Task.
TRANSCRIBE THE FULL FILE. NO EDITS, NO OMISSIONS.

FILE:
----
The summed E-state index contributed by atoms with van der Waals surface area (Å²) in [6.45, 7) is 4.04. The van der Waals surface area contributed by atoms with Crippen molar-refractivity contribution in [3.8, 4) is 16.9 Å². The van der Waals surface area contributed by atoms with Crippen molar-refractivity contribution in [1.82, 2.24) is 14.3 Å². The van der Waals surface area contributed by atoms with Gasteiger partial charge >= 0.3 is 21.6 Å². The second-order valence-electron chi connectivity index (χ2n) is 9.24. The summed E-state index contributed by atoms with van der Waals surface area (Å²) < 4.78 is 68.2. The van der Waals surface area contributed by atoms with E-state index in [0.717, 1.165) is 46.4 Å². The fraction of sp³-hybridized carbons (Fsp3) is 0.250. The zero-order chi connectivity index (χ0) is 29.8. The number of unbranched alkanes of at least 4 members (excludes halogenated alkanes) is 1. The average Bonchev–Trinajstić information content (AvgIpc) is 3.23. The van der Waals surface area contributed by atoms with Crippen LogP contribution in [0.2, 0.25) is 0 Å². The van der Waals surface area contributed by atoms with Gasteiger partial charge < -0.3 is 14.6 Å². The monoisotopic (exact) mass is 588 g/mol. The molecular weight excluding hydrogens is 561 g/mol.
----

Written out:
The summed E-state index contributed by atoms with van der Waals surface area (Å²) in [6.45, 7) is 4.04. The van der Waals surface area contributed by atoms with Crippen molar-refractivity contribution in [3.8, 4) is 16.9 Å². The van der Waals surface area contributed by atoms with Crippen molar-refractivity contribution in [1.82, 2.24) is 14.3 Å². The van der Waals surface area contributed by atoms with Gasteiger partial charge >= 0.3 is 21.6 Å². The second-order valence-electron chi connectivity index (χ2n) is 9.24. The summed E-state index contributed by atoms with van der Waals surface area (Å²) < 4.78 is 68.2. The van der Waals surface area contributed by atoms with E-state index in [0.717, 1.165) is 46.4 Å². The fraction of sp³-hybridized carbons (Fsp3) is 0.250. The zero-order chi connectivity index (χ0) is 29.8. The number of unbranched alkanes of at least 4 members (excludes halogenated alkanes) is 1. The average Bonchev–Trinajstić information content (AvgIpc) is 3.23. The van der Waals surface area contributed by atoms with Crippen LogP contribution in [0.2, 0.25) is 0 Å². The van der Waals surface area contributed by atoms with Gasteiger partial charge < -0.3 is 14.6 Å². The monoisotopic (exact) mass is 588 g/mol. The molecular weight excluding hydrogens is 561 g/mol.